When I was a little kid, I remember longing to have glasses or the need to use a wheelchair or crutches. Knowing what I know now about psychology, it’s obvious this was a longing for attention that I did not get at home, a classic trait in a child who felt abandoned by a parent at a very early age.
I used to try to lie on the eye tests that were given at school, but this never worked–my eyesight was always deemed fine and I never got the cool purple-framed glasses for which I longed. As an adult, thankfully, my longing for glasses went away, although I suppose this blog is proof that the ‘longing for attention’ thing never really did. O.o
About a year ago, I started noticing that companies began printing can labels in a much smaller font, and that the only way I could read them was to hold them at arm’s length from my body. Squinting also made them legible. Soon, I noticed my bedside light must have been broken, since reading in bed became next to impossible, as the text was too blurry to see.
One day, a friend casually remarked, “Hey, did you notice that you squint a lot? I think you should get your eyes checked.” I became indignant: “Nahhhh, not me! My eyes are fine!” After about six more months of squinting and holding things at arm’s length, I did a little research and discovered that vision changes at 40 are common and that many people (even those who’ve never had vision problems) at that age begin to require reading glasses. I filed that away, but continued to struggle and refuse to admit I needed glasses.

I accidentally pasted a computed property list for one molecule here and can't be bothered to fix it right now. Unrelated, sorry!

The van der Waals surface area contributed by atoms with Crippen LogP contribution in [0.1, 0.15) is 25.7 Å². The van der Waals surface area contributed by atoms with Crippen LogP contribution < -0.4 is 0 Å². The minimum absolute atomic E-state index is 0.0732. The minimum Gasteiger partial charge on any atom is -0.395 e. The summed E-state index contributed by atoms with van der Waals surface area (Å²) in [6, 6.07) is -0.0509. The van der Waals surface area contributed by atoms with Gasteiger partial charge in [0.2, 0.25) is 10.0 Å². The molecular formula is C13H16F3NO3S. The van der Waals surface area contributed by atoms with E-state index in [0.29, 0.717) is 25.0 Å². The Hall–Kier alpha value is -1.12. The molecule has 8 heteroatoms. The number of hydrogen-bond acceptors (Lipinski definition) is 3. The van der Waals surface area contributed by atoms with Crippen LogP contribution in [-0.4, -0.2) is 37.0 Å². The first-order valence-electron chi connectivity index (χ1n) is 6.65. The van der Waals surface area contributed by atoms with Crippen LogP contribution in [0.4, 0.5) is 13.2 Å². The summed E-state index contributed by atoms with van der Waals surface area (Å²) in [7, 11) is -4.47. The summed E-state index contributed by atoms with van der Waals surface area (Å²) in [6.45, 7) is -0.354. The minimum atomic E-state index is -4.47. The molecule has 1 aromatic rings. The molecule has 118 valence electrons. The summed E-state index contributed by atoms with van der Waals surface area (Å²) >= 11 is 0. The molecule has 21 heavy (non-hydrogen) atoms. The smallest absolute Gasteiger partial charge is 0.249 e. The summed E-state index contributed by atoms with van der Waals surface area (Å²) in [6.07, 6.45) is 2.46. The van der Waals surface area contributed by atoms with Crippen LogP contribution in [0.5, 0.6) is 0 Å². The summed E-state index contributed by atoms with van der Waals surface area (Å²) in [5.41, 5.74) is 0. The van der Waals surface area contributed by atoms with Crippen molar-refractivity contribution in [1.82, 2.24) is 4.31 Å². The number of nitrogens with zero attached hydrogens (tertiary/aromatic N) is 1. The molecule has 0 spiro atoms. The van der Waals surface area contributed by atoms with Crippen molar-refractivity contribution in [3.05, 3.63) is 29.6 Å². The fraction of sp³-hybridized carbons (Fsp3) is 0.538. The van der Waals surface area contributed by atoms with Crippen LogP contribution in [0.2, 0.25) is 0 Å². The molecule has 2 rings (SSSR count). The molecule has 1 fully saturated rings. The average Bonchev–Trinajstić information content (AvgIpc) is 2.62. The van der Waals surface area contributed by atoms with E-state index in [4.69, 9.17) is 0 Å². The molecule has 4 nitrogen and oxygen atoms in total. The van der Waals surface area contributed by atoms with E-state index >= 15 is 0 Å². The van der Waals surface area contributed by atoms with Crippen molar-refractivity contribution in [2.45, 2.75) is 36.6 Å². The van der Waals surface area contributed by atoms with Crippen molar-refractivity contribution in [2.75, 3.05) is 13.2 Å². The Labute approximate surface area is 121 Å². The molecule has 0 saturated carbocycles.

Fast forward to this past Christmas, when a girlfriend who is my age came over to wrap presents. She had her readers atop her head and tossed them to me to try. As soon as I put them on, well, it was a miracle. There was no denying any longer that I need reading glasses. I’m 41, still feel like I’m 18, but facts are facts: I’m old and it’s all downhill from here.
If I’m being honest, I think they’re kind of cute! Yay, I finally got my glasses!